Nesi: Providence Deficit Similar to Central Falls
Ted Nesi notes the similarity between the Central Falls and Providence deficits:
[Central Falls’] budget shortfall was also pegged at about 17% when it filed for receivership during its 2009-10 fiscal year. But because of its small size, the actual amount of Central Falls’ deficit was only $3 million – a rounding error compared with Providence’s $110 million gap.
Nesi asked RIPEC director John Simmons his take:
…Simmons cautioned against leaping to any conclusions based on this morning’s sketchy advisory, saying it’s impossible to really understand the Providence projections without knowing how the review panel defined “structural deficit.”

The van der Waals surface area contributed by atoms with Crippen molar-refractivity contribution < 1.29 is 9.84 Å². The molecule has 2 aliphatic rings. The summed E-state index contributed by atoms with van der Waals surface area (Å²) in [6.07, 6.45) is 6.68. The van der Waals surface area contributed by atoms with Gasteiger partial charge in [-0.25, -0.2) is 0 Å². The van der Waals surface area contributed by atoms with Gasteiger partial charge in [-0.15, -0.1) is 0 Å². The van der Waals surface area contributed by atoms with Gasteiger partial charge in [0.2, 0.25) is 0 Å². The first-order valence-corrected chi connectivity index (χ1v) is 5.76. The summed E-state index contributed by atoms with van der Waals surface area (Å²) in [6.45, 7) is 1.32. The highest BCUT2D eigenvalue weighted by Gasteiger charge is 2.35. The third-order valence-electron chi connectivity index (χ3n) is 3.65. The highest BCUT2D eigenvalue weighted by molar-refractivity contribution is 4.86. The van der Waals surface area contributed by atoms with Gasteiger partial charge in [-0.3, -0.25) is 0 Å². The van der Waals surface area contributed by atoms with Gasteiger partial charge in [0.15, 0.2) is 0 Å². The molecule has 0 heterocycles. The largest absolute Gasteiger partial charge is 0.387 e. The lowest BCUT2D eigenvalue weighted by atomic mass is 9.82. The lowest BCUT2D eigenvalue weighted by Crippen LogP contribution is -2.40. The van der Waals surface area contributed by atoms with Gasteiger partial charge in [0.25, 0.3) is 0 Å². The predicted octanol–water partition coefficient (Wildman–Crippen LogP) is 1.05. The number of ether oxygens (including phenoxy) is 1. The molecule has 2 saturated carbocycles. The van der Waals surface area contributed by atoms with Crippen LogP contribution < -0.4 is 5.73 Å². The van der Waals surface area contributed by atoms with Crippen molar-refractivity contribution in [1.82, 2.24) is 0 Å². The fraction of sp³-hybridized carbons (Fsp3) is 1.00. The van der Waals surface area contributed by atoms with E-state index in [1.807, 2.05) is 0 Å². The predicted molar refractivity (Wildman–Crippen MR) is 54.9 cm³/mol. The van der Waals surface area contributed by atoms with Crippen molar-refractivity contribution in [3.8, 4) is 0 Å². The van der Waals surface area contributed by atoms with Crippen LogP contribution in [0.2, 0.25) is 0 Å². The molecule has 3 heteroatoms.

He also said the early numbers released by Central Falls when the city made its first, unilateral receivership filing probably understated its predicament.
Still, while Central Falls is significantly smaller than Providence, Simmons did see “common themes” between the two cities, notably a basic gap between money in and money out. But Providence is ”one of the engines of the economy activity, and having a structural balance in the capital city is important for the state as a whole,” he said.
As I tweeted to Nesi, “Remember: Simmons was Chief of Admin for Providence w/Cicilline before his new gig at RIPEC. Beware of self-serving spin.” Simmons replaced Gary Sasse at RIPEC after an initially rocky tenure as Chief of Administration for then-Mayor Cicilline. That doesn’t mean we should ignore or doubt Simmons off hand–he’s certainly got plenty of relevant experience to call upon. But it’s something to keep in mind.